Leslie, My Name Is Evil Reginald Harkema

Leslie, My Name Is Evil Reginald Harkema
Don Mckellar's frequent film editor turned director, Reginald Harkema, follows up his stoner activist excursion, Monkey Warfare, with this not so subtle examination of American morality during the Vietnam War.

Drawing parallels between white-collar American families and the violent anomalies of counterculture cults, Harkema drops a draft dodging, good Christian lad onto the jury of the trial of three young women from a "hippie death cult" up on murder charges.

Perry is a young science student who takes on a chemical engineering job to avoid being sent to Vietnam. He's betrothed to a lovely and innocent young lady of faith, a matrimonial path interrupted by his selection to jury duty. Something inside him just can't be convinced that the lovely Leslie is guilty of death for the horrific murders she participated in.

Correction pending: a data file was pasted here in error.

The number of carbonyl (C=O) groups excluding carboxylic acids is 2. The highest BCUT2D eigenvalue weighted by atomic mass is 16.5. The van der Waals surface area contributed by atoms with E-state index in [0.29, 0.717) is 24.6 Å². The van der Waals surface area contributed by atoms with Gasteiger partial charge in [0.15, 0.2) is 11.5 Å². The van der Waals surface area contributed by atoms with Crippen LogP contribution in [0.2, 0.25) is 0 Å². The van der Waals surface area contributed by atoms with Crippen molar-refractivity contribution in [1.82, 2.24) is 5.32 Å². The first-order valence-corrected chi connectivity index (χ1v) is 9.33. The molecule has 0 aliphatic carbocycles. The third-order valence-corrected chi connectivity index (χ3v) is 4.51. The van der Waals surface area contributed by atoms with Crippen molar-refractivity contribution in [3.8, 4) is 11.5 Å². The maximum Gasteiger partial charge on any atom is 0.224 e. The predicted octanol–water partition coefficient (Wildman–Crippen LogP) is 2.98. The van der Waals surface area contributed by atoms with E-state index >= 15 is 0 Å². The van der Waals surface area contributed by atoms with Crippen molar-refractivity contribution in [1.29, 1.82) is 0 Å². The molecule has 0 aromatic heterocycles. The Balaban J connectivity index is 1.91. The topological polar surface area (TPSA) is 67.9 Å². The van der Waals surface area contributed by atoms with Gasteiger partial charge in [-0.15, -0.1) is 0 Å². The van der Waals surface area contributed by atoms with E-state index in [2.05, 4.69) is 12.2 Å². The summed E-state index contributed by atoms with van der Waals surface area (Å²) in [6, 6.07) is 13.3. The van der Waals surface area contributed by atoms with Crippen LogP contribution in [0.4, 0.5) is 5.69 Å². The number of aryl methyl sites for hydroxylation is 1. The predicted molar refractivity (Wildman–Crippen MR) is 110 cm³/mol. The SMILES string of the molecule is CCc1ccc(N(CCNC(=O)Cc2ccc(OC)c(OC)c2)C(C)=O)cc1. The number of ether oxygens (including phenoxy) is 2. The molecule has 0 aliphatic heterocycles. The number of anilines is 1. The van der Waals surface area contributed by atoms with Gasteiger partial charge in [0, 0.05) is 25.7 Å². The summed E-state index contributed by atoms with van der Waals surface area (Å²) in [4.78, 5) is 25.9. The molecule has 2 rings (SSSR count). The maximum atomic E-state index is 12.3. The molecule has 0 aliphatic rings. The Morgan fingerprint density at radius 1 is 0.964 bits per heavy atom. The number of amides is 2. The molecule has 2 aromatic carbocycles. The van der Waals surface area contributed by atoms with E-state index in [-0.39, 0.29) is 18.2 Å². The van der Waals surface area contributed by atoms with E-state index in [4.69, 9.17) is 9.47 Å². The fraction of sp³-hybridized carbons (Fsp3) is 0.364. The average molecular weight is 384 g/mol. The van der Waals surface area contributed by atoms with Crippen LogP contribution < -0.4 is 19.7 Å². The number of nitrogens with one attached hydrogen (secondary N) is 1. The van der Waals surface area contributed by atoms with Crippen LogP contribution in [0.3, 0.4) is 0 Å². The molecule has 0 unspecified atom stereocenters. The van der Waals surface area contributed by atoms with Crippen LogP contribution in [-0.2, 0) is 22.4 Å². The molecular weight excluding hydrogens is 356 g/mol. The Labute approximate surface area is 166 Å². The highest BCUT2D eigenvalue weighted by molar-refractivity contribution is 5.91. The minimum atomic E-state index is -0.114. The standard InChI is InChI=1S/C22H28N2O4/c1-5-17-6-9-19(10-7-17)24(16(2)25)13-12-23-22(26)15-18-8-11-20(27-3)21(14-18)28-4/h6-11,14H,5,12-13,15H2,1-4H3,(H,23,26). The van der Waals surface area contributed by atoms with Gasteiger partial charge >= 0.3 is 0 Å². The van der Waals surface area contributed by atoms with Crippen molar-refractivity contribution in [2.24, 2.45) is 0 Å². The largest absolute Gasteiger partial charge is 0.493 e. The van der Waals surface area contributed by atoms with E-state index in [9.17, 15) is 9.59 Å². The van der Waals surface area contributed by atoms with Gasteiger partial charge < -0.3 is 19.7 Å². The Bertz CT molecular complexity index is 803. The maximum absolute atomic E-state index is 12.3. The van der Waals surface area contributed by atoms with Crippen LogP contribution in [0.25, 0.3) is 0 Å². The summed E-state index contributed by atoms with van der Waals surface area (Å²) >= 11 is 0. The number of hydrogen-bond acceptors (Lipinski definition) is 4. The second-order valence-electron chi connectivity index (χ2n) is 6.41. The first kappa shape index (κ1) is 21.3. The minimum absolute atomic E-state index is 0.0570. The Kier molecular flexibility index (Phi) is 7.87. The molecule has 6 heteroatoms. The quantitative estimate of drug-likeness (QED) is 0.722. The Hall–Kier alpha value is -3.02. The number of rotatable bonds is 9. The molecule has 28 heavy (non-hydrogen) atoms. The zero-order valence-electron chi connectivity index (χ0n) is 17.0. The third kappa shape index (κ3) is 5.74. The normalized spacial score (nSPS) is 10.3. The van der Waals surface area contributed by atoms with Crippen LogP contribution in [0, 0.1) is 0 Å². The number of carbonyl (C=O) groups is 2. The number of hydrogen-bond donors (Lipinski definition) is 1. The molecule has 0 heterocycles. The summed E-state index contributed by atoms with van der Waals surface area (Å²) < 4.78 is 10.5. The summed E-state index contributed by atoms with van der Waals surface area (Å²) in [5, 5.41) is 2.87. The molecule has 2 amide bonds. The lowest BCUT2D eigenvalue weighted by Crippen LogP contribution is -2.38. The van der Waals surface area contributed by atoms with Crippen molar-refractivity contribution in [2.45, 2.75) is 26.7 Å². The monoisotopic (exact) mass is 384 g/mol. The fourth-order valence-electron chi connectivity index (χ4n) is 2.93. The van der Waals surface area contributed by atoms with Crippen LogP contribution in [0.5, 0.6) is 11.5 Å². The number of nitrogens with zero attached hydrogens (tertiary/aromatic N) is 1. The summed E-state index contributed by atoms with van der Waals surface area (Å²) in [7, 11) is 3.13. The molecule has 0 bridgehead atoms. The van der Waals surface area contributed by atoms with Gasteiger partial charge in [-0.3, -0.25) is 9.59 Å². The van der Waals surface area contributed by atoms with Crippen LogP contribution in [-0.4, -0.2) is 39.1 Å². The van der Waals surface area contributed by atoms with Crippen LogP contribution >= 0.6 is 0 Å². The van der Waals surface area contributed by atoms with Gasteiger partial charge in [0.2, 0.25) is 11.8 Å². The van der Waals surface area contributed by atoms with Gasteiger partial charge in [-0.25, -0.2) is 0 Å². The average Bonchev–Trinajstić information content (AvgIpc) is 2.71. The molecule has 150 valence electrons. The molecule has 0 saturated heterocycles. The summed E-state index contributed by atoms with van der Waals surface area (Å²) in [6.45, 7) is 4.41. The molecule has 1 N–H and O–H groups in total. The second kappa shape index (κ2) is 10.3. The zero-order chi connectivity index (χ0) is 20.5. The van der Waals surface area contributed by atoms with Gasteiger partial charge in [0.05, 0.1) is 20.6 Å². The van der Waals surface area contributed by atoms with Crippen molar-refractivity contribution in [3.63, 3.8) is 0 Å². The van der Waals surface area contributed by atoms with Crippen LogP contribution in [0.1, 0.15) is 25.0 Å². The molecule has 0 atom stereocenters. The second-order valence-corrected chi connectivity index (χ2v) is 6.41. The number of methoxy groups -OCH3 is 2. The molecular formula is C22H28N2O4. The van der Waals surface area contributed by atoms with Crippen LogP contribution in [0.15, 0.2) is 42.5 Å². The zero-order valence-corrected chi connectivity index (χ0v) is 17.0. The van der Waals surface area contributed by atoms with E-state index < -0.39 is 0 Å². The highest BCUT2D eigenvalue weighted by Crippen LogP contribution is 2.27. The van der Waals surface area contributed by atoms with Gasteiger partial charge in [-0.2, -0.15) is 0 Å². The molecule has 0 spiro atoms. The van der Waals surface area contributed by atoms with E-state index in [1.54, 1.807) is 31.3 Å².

Weaving between the trial and the respective prior family lives of Perry and Leslie, Harkema tries to find the common culpability between those tied directly and indirectly to these acts of evil. Leslie is a maternally repressed young woman who vaguely wants something else out of life, a quality greedily exploited by the dementedly charismatic Charlie, who preaches perversions of anarchistic ideals while fashioning himself after Christ. We're lead through Leslie's transformation from lost girl to brainwashed killer, with an oddly detached performance from Kristen Hager.

None of the cast can match Don McKellar's subtle acting chops as the prosecuting attorney and some of Ryan Robbins' over-the-top antics as Charlie approach campy distraction. No iconic last names are given but it grows obvious quite swiftly that cult leader Charlie's last name starts with an M.

Maybe it's Harkema's way of trying to keep the story's focus on the situation and the people and not the horrible legend, especially when his objective is to contrast the potency of evils people foster ignorantly with those committed wilfully. (E1)